There are a ton of different pilafs from a ton of countries – and most of them rely on method and a few aromatics, maybe a handful of herbs and a few spices. Most don’t take but a minute or two more time than a boxed version - Turkish Rice Pilaf will take about 25 minutes.
As is so often the case, I didn’t think to snap a photo – but you can see it peeping out behind the Yogurt Marinated Shish Kebabs. It’s beautifully light and fluffy.
Speaking of boxed rice, I’m not sure why so many boxed rices are so popular – their flavors are odd and they usually cost a LOT more than buying your rice and doctoring it up. This is a simple pilaf – made to go with Yogurt Marinated Shish Kebabs - I didn’t want any additional flavors to compete with the rest of the meal – but take a look at Put Your Own Spin on It, below for some additional ideas.
This Turkish style pilaf has a light, fluffy texture that comes from the method – have a clean kitchen towel ready (something that for some reason always seems to be in short supply at my house – thanks, Son, for always using my towels for some nefarious purpose of your own! That’s what rags are for!) and be sure to rinse your rice.
Turkish Pilaf, serves 4, cost 10 cents
- 1 cup rice
- 2 cups water or broth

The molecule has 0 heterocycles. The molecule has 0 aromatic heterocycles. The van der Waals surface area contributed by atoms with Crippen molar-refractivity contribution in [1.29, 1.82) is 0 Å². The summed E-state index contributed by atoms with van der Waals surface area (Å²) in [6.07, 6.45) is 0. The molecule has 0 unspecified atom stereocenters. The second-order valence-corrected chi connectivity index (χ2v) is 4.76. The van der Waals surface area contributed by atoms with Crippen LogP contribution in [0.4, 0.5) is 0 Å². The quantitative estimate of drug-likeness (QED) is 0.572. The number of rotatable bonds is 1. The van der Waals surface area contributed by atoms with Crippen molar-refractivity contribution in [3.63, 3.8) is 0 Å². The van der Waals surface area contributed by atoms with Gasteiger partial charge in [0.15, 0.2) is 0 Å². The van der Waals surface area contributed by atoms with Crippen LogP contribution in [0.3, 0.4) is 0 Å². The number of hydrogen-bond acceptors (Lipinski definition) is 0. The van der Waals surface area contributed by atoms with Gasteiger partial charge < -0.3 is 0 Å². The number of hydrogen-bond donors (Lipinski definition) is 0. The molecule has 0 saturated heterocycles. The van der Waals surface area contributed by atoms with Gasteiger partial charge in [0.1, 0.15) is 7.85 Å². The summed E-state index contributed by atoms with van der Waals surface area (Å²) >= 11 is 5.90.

- 1 tablespoon olive oil
- salt to taste
Rinse rice in cold water several times, strain. Heat oil in saucepan, add drained rice and saute until rice is very slighty browned. Add water or broth, bring to a simmer. Cover and simmer 15 minutes. Remove from heat and place a clean towel over the pan, then replace the lid. Let sit for 10 minutes.
Money and Time Saving Strategies:
For pricing, remember to use your coupon matching sites for your local stores. My favorite is Pocket Your Dollars in my area, but every store has a group of enthusiastic couponers who can point you to the best bargains. Don’t be discouraged if your prices are higher at first – just keep shopping the best sales and follow the strategies and you’ll get there! Check under Saving on Basic Ingredients for more detailed information and storage hints – use <control f> to search each page to bring you to the item you want to check out.
- Rice: You’ll find coupons for rice and sales – I picked up rice for nearly a year at no cost or a few pennies a package thanks to Riceland. If I have to pay, I’ll look for a smaller package that’s covered by the price of the coupon, or if I have no coupon, I’ll buy the larger bags. Look it the various sections of your store – Asian, Indian, Mexican and see if the price per pound is less. Rice is generally less in the fall. Cost 8 cents.
- Olive Oil – combine sales and coupons – you’ll find coupons on the manufacturer’s sites, coupon matching sites and often on pasta – and coupons for pasta are sometimes on the olive oil. I look for a price of about 8 cents per ounce. Cost 8 cents.
Nutrition: Cal 205, cal from fat 32, % from fat 16%; tot fat 3.66g; sat fat .54g; chol 0; sod 4.11mg; tot carb 39g; fib 0g; sug 0g; prot 3.22g
Put Your Own Spin on It:
- You could certainly add aromatics to this – onion sautéed before the rice is added, some green pepper or chives at the end.
- You could add in slivered almonds, finely diced apricots or whatever suits your fancy.
- This could be spiced with your favorites – turmeric, a little cayenne.
- Vary the broth for different flavors.
Turkish Rice Pilaf made May, 2012.